Tuesday, 11 November 2014

Texts on Women and Torah Reading


On Women and Torah Reading


What is Torah Reading?

I.                  Deut 31:12

Gather the people – men, women, children, and the strangers in your communities – that they may hear and so learn to revere the Lord your God and to observe faithfully every word of this teaching.


II.               Tosefta Megillah


On yom tov five

On yom hakipurim six

On Shabbat seven…

All go up to make up the quorum of seven, even a minor and even a woman, don’t bring a woman to read before the masses.


III.           Piskei HaRosh Brachot 47

And the fact that a minor and a slave and a woman who are not [obligated] in Torah study are included in the quorum of seven [who receive aliyyot to the Torah on Shabbat] is because the sefer torah is there for the purpose of being heard, and the blessing is not said in vain, for they do not bless “Who has sanctified us with his commandments and commanded us in the words of the Torah” but rather “Who has chosen us and given us [the Torah].”


How to Read Torah And How to Follow the Halachah – A Test Case – The Baal Korei

IV.            Tosefta Megillah 3:12

In a synagogue which only has one person who can read. That person stands and reads and sits, and stands and reads and sits … even seven times.


V.                Shulchan Arukh:OH 139:2

One who doesn’t know how to read, one needs to protest against them so they do not go up to read from the sefer torah. And if you need one who doesn’t know how to read (if he is a Cohen or a Levi and there is no-one else save him), if when the reader reads for him word after word, he knows how to repeat it and read it from the written text he can go up. And if not, he should not go up.


VI.            Rosh Megillah 21a 3:2

The thing we do now, where the shaliach tzibbur reads, that is so as not to embarrass people who can’t read.


Women and Reading Torah

VII.           Mishnah Rosh Hashanah 3:8

This is the operating principle. Anyone who is not obligated in a thing cannot exempt the masses from their obligation.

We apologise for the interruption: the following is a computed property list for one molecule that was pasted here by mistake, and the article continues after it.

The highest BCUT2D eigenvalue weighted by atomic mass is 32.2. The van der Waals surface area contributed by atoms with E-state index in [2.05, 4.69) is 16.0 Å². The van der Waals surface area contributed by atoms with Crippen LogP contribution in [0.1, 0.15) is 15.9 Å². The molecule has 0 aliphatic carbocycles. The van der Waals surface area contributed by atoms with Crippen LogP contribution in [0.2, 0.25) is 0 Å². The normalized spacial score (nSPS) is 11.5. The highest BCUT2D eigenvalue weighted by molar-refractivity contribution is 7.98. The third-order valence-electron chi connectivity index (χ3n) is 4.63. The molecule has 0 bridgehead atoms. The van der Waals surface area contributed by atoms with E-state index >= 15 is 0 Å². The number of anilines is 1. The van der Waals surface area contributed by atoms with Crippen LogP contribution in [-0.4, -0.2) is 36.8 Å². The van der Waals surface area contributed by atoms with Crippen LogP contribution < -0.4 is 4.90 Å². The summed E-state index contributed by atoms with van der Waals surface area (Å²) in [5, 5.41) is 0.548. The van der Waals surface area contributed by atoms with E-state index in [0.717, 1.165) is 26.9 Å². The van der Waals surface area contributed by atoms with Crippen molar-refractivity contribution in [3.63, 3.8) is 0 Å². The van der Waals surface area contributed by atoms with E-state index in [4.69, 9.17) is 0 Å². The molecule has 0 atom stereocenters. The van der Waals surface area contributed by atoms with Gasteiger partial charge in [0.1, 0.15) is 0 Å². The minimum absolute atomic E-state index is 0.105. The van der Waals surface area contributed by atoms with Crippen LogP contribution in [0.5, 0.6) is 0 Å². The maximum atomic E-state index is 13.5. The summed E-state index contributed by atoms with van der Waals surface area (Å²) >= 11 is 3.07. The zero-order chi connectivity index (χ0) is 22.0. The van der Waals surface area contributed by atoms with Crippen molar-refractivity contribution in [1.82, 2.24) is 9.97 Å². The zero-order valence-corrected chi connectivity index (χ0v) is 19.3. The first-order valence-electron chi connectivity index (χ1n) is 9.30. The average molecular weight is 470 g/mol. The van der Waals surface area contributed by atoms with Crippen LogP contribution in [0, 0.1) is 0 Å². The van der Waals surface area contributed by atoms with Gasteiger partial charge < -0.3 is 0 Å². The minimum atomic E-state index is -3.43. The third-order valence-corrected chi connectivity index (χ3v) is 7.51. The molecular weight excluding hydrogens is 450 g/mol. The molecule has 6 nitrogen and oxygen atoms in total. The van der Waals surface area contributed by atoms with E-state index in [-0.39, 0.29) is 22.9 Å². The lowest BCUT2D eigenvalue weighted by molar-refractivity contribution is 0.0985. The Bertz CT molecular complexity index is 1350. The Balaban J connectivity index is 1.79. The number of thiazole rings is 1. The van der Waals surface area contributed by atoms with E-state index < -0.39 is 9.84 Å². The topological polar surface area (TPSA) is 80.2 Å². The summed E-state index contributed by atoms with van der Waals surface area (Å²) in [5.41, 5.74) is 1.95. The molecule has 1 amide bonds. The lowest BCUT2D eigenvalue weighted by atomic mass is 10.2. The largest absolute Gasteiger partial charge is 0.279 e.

VIII.     Masechet Sofrim 18:5

Women are obligated to hear the reading of the book (sefer) as are men.


IX.            Talmud Megillah 23a

Our teachers taught: All go up to make up the quorum of seven, even a minor and even a woman. But the Wise said don’t call a woman to read from the Torah because of cavod hatzibur, the honour of the congregation.


Cavod HaTzibur – The Honour of the Community

X.               Talmud Megillah 24b

Why is someone dressed in rags not allowed [to read from the Torah]? Because of the honour of the congregation.


XI.            Talmud Sotah 39b

The shaliach tzibur is not allowed to take the dressings off the ark in front of the community because of the honour of the community.


XII.        Talmud Yoma 70a

It is not permitted to roll the sefer torah [from one reading to another] in front of the community because of the honour of the congregation.


XIII.     Talmud Gittin 60a

The Galileans asked Rabbi Helbo, ‘Is it possible to read separate humashin [of each book of the Torah] in the synagogue in public? He did not know what to answer, so he asked in the Beth Hamidrash. They [said] that a scroll of torah which is missing of one flap cannot be read from. But this is not conclusive: in that case something was lacking, here nothing essential is lacking. Rabbah and Rabbi Joseph both agreed that separate humashin should not be read from out of respect for the congregation.